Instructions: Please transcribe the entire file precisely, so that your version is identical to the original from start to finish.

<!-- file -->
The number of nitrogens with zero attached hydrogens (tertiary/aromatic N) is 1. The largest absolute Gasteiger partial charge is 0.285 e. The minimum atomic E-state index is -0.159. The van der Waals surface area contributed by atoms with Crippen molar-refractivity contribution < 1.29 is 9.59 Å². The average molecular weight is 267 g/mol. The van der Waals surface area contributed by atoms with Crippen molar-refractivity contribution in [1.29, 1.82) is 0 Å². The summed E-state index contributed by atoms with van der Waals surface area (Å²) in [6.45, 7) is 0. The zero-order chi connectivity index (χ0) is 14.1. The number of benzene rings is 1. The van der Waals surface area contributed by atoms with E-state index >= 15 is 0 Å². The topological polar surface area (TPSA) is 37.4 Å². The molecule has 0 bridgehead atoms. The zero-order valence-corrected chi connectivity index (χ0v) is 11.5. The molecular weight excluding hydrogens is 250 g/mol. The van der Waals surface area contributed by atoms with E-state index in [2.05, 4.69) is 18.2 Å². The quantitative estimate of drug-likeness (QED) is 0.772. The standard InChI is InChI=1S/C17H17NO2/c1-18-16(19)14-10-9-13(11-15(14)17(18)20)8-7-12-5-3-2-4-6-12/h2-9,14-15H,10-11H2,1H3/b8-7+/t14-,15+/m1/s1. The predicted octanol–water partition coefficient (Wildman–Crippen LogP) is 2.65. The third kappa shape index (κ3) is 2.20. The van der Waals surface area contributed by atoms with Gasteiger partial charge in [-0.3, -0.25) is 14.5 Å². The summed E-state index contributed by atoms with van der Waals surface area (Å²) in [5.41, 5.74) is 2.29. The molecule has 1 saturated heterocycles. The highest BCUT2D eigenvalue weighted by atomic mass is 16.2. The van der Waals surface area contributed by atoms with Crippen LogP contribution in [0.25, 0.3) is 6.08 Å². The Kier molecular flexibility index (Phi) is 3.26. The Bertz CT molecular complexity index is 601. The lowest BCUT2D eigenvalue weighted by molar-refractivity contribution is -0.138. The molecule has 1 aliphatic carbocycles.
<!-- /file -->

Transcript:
The number of nitrogens with zero attached hydrogens (tertiary/aromatic N) is 1. The largest absolute Gasteiger partial charge is 0.285 e. The minimum atomic E-state index is -0.159. The van der Waals surface area contributed by atoms with Crippen molar-refractivity contribution < 1.29 is 9.59 Å². The average molecular weight is 267 g/mol. The van der Waals surface area contributed by atoms with Crippen molar-refractivity contribution in [1.29, 1.82) is 0 Å². The summed E-state index contributed by atoms with van der Waals surface area (Å²) in [6.45, 7) is 0. The zero-order chi connectivity index (χ0) is 14.1. The number of benzene rings is 1. The van der Waals surface area contributed by atoms with E-state index >= 15 is 0 Å². The topological polar surface area (TPSA) is 37.4 Å². The molecule has 0 bridgehead atoms. The zero-order valence-corrected chi connectivity index (χ0v) is 11.5. The molecular weight excluding hydrogens is 250 g/mol. The van der Waals surface area contributed by atoms with E-state index in [2.05, 4.69) is 18.2 Å². The quantitative estimate of drug-likeness (QED) is 0.772. The standard InChI is InChI=1S/C17H17NO2/c1-18-16(19)14-10-9-13(11-15(14)17(18)20)8-7-12-5-3-2-4-6-12/h2-9,14-15H,10-11H2,1H3/b8-7+/t14-,15+/m1/s1. The predicted octanol–water partition coefficient (Wildman–Crippen LogP) is 2.65. The third kappa shape index (κ3) is 2.20. The van der Waals surface area contributed by atoms with Gasteiger partial charge in [-0.3, -0.25) is 14.5 Å². The summed E-state index contributed by atoms with van der Waals surface area (Å²) in [5.41, 5.74) is 2.29. The molecule has 1 saturated heterocycles. The highest BCUT2D eigenvalue weighted by atomic mass is 16.2. The van der Waals surface area contributed by atoms with Crippen LogP contribution in [0.25, 0.3) is 6.08 Å². The Kier molecular flexibility index (Phi) is 3.26. The Bertz CT molecular complexity index is 601. The lowest BCUT2D eigenvalue weighted by molar-refractivity contribution is -0.138. The molecule has 1 aliphatic carbocycles.